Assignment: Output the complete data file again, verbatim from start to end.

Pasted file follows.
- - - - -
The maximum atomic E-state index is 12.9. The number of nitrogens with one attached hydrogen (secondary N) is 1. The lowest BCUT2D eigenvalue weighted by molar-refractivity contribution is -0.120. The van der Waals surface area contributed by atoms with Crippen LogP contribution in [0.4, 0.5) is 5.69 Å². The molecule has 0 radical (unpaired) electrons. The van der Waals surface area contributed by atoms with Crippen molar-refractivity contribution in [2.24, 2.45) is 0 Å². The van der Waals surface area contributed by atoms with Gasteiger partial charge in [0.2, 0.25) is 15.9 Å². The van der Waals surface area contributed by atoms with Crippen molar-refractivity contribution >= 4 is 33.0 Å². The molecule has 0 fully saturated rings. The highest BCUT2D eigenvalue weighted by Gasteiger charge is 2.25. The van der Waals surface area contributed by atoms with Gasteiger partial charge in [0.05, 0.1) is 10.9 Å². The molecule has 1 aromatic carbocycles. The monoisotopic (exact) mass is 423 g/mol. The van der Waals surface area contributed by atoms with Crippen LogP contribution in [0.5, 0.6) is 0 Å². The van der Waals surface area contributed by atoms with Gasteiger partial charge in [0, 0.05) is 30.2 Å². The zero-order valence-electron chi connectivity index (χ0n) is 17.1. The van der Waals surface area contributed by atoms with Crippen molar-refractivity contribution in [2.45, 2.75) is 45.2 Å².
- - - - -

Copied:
The maximum atomic E-state index is 12.9. The number of nitrogens with one attached hydrogen (secondary N) is 1. The lowest BCUT2D eigenvalue weighted by molar-refractivity contribution is -0.120. The van der Waals surface area contributed by atoms with Crippen LogP contribution in [0.4, 0.5) is 5.69 Å². The molecule has 0 radical (unpaired) electrons. The van der Waals surface area contributed by atoms with Crippen molar-refractivity contribution in [2.24, 2.45) is 0 Å². The van der Waals surface area contributed by atoms with Gasteiger partial charge in [0.2, 0.25) is 15.9 Å². The van der Waals surface area contributed by atoms with Crippen molar-refractivity contribution >= 4 is 33.0 Å². The molecule has 0 fully saturated rings. The highest BCUT2D eigenvalue weighted by Gasteiger charge is 2.25. The van der Waals surface area contributed by atoms with Gasteiger partial charge in [0.05, 0.1) is 10.9 Å². The molecule has 1 aromatic carbocycles. The monoisotopic (exact) mass is 423 g/mol. The van der Waals surface area contributed by atoms with Crippen LogP contribution in [0.5, 0.6) is 0 Å². The van der Waals surface area contributed by atoms with Gasteiger partial charge in [0, 0.05) is 30.2 Å². The zero-order valence-electron chi connectivity index (χ0n) is 17.1. The van der Waals surface area contributed by atoms with Crippen molar-refractivity contribution in [2.45, 2.75) is 45.2 Å².